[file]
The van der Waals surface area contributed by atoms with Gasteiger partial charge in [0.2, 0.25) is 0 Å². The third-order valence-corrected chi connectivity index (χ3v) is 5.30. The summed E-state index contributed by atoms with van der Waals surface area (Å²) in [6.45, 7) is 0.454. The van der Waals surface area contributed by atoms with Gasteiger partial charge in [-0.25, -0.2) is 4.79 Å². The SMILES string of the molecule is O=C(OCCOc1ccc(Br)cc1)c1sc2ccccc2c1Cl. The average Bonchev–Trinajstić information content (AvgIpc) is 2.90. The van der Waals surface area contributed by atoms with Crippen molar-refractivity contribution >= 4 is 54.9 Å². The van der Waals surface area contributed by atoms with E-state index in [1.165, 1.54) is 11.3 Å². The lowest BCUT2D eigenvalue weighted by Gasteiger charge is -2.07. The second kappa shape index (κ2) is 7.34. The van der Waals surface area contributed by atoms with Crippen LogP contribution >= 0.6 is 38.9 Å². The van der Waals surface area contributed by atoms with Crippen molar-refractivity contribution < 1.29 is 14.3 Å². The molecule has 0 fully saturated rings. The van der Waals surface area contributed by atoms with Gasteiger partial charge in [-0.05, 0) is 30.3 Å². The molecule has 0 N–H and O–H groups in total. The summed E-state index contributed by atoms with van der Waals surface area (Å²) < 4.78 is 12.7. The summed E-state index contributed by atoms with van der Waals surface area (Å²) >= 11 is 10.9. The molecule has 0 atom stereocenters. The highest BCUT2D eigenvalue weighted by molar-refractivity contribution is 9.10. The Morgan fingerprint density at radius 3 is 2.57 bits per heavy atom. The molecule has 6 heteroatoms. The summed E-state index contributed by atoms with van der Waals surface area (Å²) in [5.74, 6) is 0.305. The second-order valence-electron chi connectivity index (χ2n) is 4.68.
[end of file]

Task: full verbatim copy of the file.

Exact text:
The van der Waals surface area contributed by atoms with Gasteiger partial charge in [0.2, 0.25) is 0 Å². The third-order valence-corrected chi connectivity index (χ3v) is 5.30. The summed E-state index contributed by atoms with van der Waals surface area (Å²) in [6.45, 7) is 0.454. The van der Waals surface area contributed by atoms with Gasteiger partial charge in [-0.25, -0.2) is 4.79 Å². The SMILES string of the molecule is O=C(OCCOc1ccc(Br)cc1)c1sc2ccccc2c1Cl. The average Bonchev–Trinajstić information content (AvgIpc) is 2.90. The van der Waals surface area contributed by atoms with Crippen molar-refractivity contribution >= 4 is 54.9 Å². The van der Waals surface area contributed by atoms with E-state index in [1.165, 1.54) is 11.3 Å². The lowest BCUT2D eigenvalue weighted by Gasteiger charge is -2.07. The second kappa shape index (κ2) is 7.34. The van der Waals surface area contributed by atoms with Crippen LogP contribution >= 0.6 is 38.9 Å². The van der Waals surface area contributed by atoms with Crippen molar-refractivity contribution < 1.29 is 14.3 Å². The molecule has 0 fully saturated rings. The van der Waals surface area contributed by atoms with Gasteiger partial charge in [-0.05, 0) is 30.3 Å². The molecule has 0 N–H and O–H groups in total. The summed E-state index contributed by atoms with van der Waals surface area (Å²) < 4.78 is 12.7. The summed E-state index contributed by atoms with van der Waals surface area (Å²) >= 11 is 10.9. The molecule has 0 atom stereocenters. The highest BCUT2D eigenvalue weighted by molar-refractivity contribution is 9.10. The Morgan fingerprint density at radius 3 is 2.57 bits per heavy atom. The molecule has 6 heteroatoms. The summed E-state index contributed by atoms with van der Waals surface area (Å²) in [5.74, 6) is 0.305. The second-order valence-electron chi connectivity index (χ2n) is 4.68.